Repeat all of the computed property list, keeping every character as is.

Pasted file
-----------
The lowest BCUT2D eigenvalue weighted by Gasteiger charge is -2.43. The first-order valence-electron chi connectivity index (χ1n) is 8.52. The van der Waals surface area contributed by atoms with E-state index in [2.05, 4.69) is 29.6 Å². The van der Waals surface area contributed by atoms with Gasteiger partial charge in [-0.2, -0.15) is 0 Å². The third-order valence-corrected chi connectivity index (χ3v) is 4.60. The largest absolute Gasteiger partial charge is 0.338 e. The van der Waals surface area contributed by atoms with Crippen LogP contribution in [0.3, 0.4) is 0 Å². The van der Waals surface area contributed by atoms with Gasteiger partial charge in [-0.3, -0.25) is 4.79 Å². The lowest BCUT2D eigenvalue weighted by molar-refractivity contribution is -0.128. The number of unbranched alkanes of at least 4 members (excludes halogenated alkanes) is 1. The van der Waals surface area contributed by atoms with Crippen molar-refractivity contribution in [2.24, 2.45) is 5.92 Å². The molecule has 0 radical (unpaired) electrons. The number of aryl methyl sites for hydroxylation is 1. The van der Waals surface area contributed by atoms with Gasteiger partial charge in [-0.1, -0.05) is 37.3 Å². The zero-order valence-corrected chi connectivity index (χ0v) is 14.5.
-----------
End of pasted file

The lowest BCUT2D eigenvalue weighted by Gasteiger charge is -2.43. The first-order valence-electron chi connectivity index (χ1n) is 8.52. The van der Waals surface area contributed by atoms with E-state index in [2.05, 4.69) is 29.6 Å². The van der Waals surface area contributed by atoms with Gasteiger partial charge in [-0.2, -0.15) is 0 Å². The third-order valence-corrected chi connectivity index (χ3v) is 4.60. The largest absolute Gasteiger partial charge is 0.338 e. The van der Waals surface area contributed by atoms with Crippen LogP contribution in [0.3, 0.4) is 0 Å². The van der Waals surface area contributed by atoms with Gasteiger partial charge in [-0.3, -0.25) is 4.79 Å². The lowest BCUT2D eigenvalue weighted by molar-refractivity contribution is -0.128. The number of unbranched alkanes of at least 4 members (excludes halogenated alkanes) is 1. The van der Waals surface area contributed by atoms with Crippen molar-refractivity contribution in [2.24, 2.45) is 5.92 Å². The molecule has 0 radical (unpaired) electrons. The number of aryl methyl sites for hydroxylation is 1. The van der Waals surface area contributed by atoms with Gasteiger partial charge in [-0.1, -0.05) is 37.3 Å². The zero-order valence-corrected chi connectivity index (χ0v) is 14.5.